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Interview Joseph Gordon-Levitt says playing a younger Bruce Willis in Looper was overwhelming

About timeThe film uses time travel to ask larger questions says the actorPhoto: AP
About timeThe film uses time travel to ask larger questions says the actorPhoto: AP

Joseph Gordon-Levitt, who was last seen in as the idealistic police officer John Blake in Christopher Nolan’s The Dark Knight Rising , will be seen in the futuristic time travel film Looper opening on October 12. Written and directed by Rian Johnson, the film is set in the future where time travel is used by criminal organisation to get rid of people by killing them in the past. The assassins are called Loopers. Gordon-Levitt plays a Looper who is sent to kill his older self played by Bruce Willis. In an email interview the young actor talks about the pleasure of working with Willis as well as auteurs such as Nolan and Steven Spielberg — he is working with the director on the biopic Lincoln .

What drew you to the role?

Looper is kind of a redemption story in a way. But I like that about it. The mechanics of the time-travel in Looper is really simple. It’s not one of those time travel movies that’s really about the time travel. It uses time travel as a springboard to ask a much more basic human question, which is what would you say to your future self if you could meet them. It’s fun to root for good guys and bad guys but Looper is more of a drama than a genre film.

In real life those roles kind of blur in everybody and I think our characters are really complex. Who should I root for? That’s a big question in Looper . And it was also the first time anyone did write me a part, and it was a real honour. Normally, as an actor, I get a script a few months before it starts shooting. I really liked being involved from the very beginning, middle, and end.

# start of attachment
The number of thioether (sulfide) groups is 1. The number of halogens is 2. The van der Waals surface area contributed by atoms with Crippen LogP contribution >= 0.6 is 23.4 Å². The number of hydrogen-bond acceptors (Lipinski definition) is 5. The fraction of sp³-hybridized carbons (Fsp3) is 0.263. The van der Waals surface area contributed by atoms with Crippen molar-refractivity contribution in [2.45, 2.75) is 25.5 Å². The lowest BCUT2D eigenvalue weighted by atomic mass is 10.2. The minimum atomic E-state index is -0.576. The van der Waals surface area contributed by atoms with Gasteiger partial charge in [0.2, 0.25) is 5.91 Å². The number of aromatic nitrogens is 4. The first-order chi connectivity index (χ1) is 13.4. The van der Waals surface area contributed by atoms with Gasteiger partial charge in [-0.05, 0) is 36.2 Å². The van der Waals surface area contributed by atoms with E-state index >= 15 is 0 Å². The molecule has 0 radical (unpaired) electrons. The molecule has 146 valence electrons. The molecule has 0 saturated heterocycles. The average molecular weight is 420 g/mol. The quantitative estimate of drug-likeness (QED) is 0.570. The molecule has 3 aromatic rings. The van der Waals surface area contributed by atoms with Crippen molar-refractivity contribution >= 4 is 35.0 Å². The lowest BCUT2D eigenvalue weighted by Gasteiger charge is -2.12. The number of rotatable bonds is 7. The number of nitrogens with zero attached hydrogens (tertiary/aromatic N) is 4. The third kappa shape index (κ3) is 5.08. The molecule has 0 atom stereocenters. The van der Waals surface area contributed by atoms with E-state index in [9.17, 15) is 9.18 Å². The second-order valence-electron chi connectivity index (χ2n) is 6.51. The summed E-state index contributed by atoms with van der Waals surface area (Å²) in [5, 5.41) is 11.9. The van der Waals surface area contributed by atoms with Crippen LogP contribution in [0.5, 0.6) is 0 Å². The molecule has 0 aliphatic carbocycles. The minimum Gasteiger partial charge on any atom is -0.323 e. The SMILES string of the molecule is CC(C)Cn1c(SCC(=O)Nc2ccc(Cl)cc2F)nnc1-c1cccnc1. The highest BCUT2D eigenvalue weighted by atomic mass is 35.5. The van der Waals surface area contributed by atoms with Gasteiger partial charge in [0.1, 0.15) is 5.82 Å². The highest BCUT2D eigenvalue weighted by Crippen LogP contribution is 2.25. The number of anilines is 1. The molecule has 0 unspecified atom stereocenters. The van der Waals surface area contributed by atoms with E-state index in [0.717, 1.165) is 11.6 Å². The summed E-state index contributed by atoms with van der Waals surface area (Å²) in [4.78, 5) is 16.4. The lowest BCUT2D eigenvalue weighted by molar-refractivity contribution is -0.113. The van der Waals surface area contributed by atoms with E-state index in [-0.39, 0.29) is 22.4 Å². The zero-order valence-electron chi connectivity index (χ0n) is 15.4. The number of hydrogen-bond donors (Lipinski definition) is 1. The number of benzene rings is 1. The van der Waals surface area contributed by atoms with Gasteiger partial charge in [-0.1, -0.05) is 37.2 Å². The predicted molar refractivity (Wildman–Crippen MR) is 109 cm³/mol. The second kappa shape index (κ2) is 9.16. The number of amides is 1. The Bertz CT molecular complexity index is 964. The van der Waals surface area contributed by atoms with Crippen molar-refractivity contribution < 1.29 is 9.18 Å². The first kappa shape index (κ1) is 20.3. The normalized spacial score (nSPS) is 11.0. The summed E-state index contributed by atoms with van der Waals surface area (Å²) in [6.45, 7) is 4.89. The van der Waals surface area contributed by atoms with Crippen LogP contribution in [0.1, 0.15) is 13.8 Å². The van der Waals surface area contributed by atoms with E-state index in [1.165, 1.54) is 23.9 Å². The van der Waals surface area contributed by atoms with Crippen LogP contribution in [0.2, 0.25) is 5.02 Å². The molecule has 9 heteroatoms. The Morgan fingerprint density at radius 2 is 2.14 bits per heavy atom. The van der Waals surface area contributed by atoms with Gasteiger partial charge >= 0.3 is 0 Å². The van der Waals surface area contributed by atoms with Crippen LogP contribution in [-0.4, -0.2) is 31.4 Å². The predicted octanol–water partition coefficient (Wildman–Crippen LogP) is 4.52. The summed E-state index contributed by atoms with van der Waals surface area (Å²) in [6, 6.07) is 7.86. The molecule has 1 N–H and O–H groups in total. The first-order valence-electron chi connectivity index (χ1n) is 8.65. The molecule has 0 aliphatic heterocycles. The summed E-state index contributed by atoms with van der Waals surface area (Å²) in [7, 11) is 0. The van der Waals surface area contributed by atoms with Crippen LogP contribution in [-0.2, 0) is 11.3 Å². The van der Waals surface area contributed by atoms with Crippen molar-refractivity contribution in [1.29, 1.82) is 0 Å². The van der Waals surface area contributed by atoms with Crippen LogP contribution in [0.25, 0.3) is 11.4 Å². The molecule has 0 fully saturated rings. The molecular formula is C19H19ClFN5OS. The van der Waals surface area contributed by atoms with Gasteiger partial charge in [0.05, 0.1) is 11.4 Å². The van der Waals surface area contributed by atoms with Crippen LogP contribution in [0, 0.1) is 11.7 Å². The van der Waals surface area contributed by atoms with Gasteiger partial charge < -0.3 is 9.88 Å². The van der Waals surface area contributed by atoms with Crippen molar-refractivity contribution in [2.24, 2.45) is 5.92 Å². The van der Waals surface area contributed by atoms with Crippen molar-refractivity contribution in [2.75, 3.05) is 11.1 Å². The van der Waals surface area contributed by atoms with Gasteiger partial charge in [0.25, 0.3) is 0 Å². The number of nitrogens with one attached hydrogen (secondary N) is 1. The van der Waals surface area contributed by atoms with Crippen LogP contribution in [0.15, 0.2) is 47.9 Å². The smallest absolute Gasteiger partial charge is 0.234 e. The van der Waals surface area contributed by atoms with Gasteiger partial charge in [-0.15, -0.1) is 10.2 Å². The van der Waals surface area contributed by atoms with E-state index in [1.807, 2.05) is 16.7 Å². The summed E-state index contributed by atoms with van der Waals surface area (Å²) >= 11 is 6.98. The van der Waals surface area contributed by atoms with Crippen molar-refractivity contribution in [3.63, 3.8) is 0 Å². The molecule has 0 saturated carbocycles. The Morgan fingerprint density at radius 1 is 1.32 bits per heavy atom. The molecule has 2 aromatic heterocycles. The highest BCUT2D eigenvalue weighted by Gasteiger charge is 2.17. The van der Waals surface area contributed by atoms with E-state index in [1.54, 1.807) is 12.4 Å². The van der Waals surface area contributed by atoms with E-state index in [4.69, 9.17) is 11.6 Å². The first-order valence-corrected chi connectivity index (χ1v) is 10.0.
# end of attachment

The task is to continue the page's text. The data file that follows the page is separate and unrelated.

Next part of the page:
What were the challenges you faced?

Initially I was a little worried about playing younger Joe because the 30 years later Joe was played by Bruce Willis. I studied Bruce’s movies and I would take the audio from some of his movies and put them on my iPod so that I could listen to him. Bruce actually recorded himself doing some of my monologues and sent me the tapes so that I could listen to that, and that was all really useful. But I think the most important thing for me was just getting to know him, hanging out having dinner, talking about whatever, that was where I think I really learned what I wanted to do with the character.

How did it feel to play a younger version of Bruce Willis?

It was overwhelming. Bruce is actually a very understated guy. It’s interesting because he’s such a large personality; your first instinct is to try to be large. But in fact, he draws a lot of his power from stillness and he actually speaks quietly. Again, it sort of tricks you at first because you wouldn’t think he speaks quietly because his voice makes such a powerful impression. It took me a second to figure that out. I do think that actually a lot of the closest moments that I got to him are the quieter, stiller moments.

What attracts you about science fiction films?

I like to take things as they come. The script of the film is very important to me.

What was it like working with renowned directors such as Christopher Nolan and Steven Spielberg?

It was monumental. It was an interesting phase between doing The Dark Knight Rises and Lincoln . Steven Spielberg is one of the greatest men of all times and I was deeply honoured to work with him. I would do anything he asked me to do. He is just so perfect. Working with Steven really did play a big part in encouraging and emboldening me to try the role. Christopher Nolan leaves room for spontaneity on the day, both from the side of the camera and as well as from the actors.





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